Note to PLC programming schools:
We highly encourage schools offering PLC programming training, use this site's recommended best practice PLC training and approved resources. Most community colleges, PLC vendors, and private PLC training companies completely skip the critical PLC Training Foundation criteria. Of course there may be valid reasons such as lack of adequate time allotted for this field of study, relying on a single source for instructor, accustomed to delivering theory and scholastic education only, less experienced in training and practical skills delivery, etc. Therefore, we hope this site will help you diversify PLC knowledge and skills delivered and bridge the gap between education delivered; and what employers actually need to minimize their downtime and risk to man and machine.
There are many helpful tips spread throughout this site on common knowledge and not so common knowledge in delivering the best PLC programming training. An example of a common oversight by most PLC training providers is distinguishing between a PLC and a PAC to students/customers. Some of the most important advice to schools and others delivering PLC programming training are ...
- Add "working with PLCs safely and reliably" to curriculum. (the core PLC foundation)
- Teach the difference between a PLC and a PAC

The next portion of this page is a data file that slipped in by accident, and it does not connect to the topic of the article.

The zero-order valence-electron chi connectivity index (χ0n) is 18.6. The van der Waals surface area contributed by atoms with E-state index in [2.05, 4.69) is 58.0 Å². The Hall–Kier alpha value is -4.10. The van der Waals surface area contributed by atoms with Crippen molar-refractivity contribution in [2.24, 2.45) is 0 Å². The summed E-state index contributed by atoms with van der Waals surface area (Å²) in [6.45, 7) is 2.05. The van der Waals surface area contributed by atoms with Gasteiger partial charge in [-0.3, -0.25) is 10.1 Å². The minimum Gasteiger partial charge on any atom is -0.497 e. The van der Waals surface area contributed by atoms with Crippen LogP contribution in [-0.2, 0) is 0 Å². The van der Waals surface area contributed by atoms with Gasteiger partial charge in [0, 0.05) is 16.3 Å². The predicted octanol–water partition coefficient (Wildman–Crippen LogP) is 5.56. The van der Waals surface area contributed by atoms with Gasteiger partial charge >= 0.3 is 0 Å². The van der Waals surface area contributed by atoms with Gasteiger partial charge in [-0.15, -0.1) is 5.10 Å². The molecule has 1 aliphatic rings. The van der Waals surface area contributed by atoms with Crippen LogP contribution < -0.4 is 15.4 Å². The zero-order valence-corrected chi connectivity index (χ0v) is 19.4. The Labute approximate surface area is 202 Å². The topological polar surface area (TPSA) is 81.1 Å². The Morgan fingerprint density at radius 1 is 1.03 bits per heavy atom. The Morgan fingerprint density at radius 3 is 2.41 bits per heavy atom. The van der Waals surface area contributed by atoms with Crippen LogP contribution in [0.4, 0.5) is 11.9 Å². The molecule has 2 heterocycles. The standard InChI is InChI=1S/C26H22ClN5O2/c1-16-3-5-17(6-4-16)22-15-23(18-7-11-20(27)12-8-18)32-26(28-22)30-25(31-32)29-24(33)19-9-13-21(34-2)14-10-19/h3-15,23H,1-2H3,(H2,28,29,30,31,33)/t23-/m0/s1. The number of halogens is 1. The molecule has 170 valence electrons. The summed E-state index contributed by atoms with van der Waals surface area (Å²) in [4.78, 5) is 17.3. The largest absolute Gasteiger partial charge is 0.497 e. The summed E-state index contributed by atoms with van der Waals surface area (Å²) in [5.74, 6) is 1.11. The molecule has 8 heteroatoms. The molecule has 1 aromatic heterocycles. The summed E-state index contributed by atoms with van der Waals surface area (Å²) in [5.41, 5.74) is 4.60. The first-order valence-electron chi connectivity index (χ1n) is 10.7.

- Have student/employee master PLCs before moving on to PAC and other advanced topics.
- Before students/employees move on to advanced topics, insure their computer, problem solving and attention to details skills first.
- Utilize recommended troubleshooting training software to improve their skill.
- Give them experience on at least two brands of PLCs, if teaching SCADA, same recommendation.
- Teach best practice PLC programming.
Schools running a PLC programming / automation design master program should insure student gets the following course ...
- Linear Models
- Control-oriented Models for System Design
- Block Diagram Models
- Gain/phase Margins
- PID Design
- PID Tuning
- Time Domain Performance Specifications
- Lead, Lag, Lead-lag Compensation
- Integrator Windup
- Frequency Domain Analysis
- Specification and Requirements Analysis of Control Systems
- A/D Conversion and Quantization
- Shannon-Nyquist Sampling Theorem
- Characteristics of Sensors and Actuators
- PLC, SCADA or other Industrial System Programming
- Discrete-time Systems
- Networks and Distributed Control
- MATLAB TM, Simulink TM and LabVIEW TM
… and more less needed subjects in general, but may be specific to your industry.
The above recommended college topics are based on survey of employers and professionals recently entering the field from school. Reference http://industrialtraining.wordpress.com/2015/01/03/what-is-a-plc-programmer/
If you are an individual, we recommend you tell your PLC 'Training’ provider you do not want just scholastic education, you want actual training that includes best practices. Please comment below if you have something productive to add to this site.